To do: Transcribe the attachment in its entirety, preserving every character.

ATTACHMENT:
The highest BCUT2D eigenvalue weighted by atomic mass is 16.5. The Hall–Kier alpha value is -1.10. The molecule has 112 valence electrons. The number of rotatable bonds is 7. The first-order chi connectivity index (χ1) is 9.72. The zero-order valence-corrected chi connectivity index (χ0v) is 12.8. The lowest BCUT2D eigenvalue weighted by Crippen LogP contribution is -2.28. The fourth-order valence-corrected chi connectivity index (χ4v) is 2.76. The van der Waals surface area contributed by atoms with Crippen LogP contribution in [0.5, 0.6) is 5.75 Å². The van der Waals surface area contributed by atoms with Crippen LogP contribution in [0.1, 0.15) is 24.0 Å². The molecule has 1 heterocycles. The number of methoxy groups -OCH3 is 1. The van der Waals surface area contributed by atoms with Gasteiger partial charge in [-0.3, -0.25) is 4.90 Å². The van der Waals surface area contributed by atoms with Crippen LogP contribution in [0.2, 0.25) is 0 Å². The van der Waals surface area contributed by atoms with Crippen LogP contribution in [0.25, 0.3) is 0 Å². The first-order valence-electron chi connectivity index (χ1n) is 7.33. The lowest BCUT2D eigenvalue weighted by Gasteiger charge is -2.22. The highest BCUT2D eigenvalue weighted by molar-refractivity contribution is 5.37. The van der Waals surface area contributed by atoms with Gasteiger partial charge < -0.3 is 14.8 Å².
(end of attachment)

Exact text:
The highest BCUT2D eigenvalue weighted by atomic mass is 16.5. The Hall–Kier alpha value is -1.10. The molecule has 112 valence electrons. The number of rotatable bonds is 7. The first-order chi connectivity index (χ1) is 9.72. The zero-order valence-corrected chi connectivity index (χ0v) is 12.8. The lowest BCUT2D eigenvalue weighted by Crippen LogP contribution is -2.28. The fourth-order valence-corrected chi connectivity index (χ4v) is 2.76. The van der Waals surface area contributed by atoms with Crippen LogP contribution in [0.5, 0.6) is 5.75 Å². The van der Waals surface area contributed by atoms with Crippen LogP contribution in [0.1, 0.15) is 24.0 Å². The molecule has 1 heterocycles. The number of methoxy groups -OCH3 is 1. The van der Waals surface area contributed by atoms with Gasteiger partial charge in [-0.3, -0.25) is 4.90 Å². The van der Waals surface area contributed by atoms with Crippen LogP contribution in [0.2, 0.25) is 0 Å². The van der Waals surface area contributed by atoms with Crippen LogP contribution in [0.25, 0.3) is 0 Å². The first-order valence-electron chi connectivity index (χ1n) is 7.33. The lowest BCUT2D eigenvalue weighted by Gasteiger charge is -2.22. The highest BCUT2D eigenvalue weighted by molar-refractivity contribution is 5.37. The van der Waals surface area contributed by atoms with Gasteiger partial charge < -0.3 is 14.8 Å².